Unlocking Climate Finance in Asia-Pacific: Transitioning to a Sustainable Future


Cheng Hoon Lim ; Ritu Basu ; Yan Carriere-Swallow ; Kenichiro Kashiwase ; Mahmut Kutlukaya ; Mike Li ; Ehraz Refayet ; Dulani Seneviratne ; Mouhamadou Sy ; Ruihua Yang

Publication Date:

January 29, 2024

Electronic Access:

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Disclaimer: The views expressed herein are those of the author(s) and do not necessarily represent the views of the IMF, its Executive Board, or IMF management.


The transition to a sustainable future in the Asia-Pacific region has global economic significance. Despite driving global growth in recent years, the region's heavy coal reliance led to significant greenhouse gas emissions. Meeting climate mitigation and adaptation needs in emerging and developing Asia requires investment of at least $1.1 trillion annually. Actual investment falls short by about $800 billion. Asia-Pacific’s environmental performance has also hampered its ability to tap into private flows from the fast-growing ESG asset class, keeping the cost of issuing sustainable debt instruments relatively high compared to other regions. This paper provides an overview of the climate finance ecosystem in countries in the Asia-Pacific region and presents strategies to mobilize climate finance for the region’s transition to a sustainable future. The paper identifies challenges, including gaps in the climate information architecture, policy conflicts, global complexities, and emphasizes the need for coordinated action involving governments, central banks, financial supervisors, the IMF, and other multilateral institutions. In particular, • Governments need to establish a well-defined climate strategy with strong institutional oversight and coordination to strengthen the framework on data, taxonomies, and disclosures. Fossil fuel subsidies should be phased out and carbon pricing schemes expanded to create fiscal space for sustainable investments. Strengthening macroeconomic management is essential to attract private capital. • Financial supervisors and central banks should coordinate across jurisdictions to promote global, interoperable disclosure standards, enhance climate risk analysis and reporting, and incorporate climate-related financial risks into prudential frameworks. Developing climate labels for sustainable investment funds and shifting the focus of ESG scores to better capture sustainability and climate impact would foster trust in the evaluations. The IMF can drive climate action by integrating discussions in surveillance activities and strengthening data and statistics—including through capacity building and peer learning—to develop common standards around climate risk measurement and analysis. The Resilience and Sustainability Trust could contribute to reducing financing gaps through its catalytic and reform supporting functions, while multilateral development banks could scale up grant financing and concessional lending, and where appropriate adopt risk-mitigating mechanisms to expand lending capacity. Cooperation among multilateral institutions is essential to align efforts and resources to achieve a balanced allocation between mitigation and adaptation lending.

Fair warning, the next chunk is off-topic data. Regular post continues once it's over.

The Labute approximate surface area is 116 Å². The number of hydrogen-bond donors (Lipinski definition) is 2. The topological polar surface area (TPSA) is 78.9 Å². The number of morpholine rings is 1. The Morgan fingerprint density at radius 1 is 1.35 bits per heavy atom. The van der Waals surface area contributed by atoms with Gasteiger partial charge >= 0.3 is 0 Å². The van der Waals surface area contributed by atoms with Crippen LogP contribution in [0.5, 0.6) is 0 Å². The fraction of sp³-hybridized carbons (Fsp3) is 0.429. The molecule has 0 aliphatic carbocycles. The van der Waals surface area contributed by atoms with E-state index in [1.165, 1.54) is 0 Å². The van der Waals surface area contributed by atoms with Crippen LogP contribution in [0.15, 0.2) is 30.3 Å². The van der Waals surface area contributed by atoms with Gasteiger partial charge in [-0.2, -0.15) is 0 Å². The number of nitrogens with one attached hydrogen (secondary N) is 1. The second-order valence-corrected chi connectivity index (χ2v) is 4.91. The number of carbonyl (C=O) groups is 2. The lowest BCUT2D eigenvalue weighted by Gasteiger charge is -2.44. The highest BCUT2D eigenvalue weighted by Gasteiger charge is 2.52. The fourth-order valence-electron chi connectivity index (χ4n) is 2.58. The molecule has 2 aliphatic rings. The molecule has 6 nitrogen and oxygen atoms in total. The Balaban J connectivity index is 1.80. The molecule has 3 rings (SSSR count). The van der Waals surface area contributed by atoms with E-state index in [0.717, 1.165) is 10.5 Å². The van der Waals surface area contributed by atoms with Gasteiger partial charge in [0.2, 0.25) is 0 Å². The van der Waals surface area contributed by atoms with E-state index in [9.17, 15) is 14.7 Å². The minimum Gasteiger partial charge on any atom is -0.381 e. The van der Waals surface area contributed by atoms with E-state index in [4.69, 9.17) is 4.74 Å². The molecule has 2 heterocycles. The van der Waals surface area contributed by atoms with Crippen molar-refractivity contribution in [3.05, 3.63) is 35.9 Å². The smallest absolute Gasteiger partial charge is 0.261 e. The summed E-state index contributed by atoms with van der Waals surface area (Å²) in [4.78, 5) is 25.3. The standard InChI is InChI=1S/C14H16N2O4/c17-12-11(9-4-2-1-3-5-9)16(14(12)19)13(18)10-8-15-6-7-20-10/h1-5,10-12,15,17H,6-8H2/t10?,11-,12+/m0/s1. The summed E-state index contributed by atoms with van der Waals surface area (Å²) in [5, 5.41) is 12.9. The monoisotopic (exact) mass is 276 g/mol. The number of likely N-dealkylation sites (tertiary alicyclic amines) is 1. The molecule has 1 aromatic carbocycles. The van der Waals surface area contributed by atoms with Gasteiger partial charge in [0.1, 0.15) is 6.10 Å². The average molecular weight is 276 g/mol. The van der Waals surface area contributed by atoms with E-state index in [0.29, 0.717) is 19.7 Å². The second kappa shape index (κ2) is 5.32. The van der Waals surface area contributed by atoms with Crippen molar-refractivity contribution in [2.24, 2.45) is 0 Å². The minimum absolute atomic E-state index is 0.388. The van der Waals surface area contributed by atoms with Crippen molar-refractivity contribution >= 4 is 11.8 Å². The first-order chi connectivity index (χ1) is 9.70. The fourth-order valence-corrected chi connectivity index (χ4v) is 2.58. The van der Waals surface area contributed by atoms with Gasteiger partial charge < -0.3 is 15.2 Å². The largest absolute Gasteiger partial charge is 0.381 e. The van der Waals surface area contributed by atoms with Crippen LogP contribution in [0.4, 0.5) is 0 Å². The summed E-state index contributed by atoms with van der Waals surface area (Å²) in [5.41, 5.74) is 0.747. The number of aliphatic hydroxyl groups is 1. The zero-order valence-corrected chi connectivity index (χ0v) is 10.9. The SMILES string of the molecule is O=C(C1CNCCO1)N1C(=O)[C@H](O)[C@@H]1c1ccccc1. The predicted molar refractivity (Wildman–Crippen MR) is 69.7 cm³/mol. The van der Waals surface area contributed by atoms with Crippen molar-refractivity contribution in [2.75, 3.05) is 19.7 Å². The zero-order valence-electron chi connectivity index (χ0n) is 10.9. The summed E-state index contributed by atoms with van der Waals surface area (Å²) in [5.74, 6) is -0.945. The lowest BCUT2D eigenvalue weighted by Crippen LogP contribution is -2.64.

Departmental Paper No 2024/001





Publication Date:

January 29, 2024



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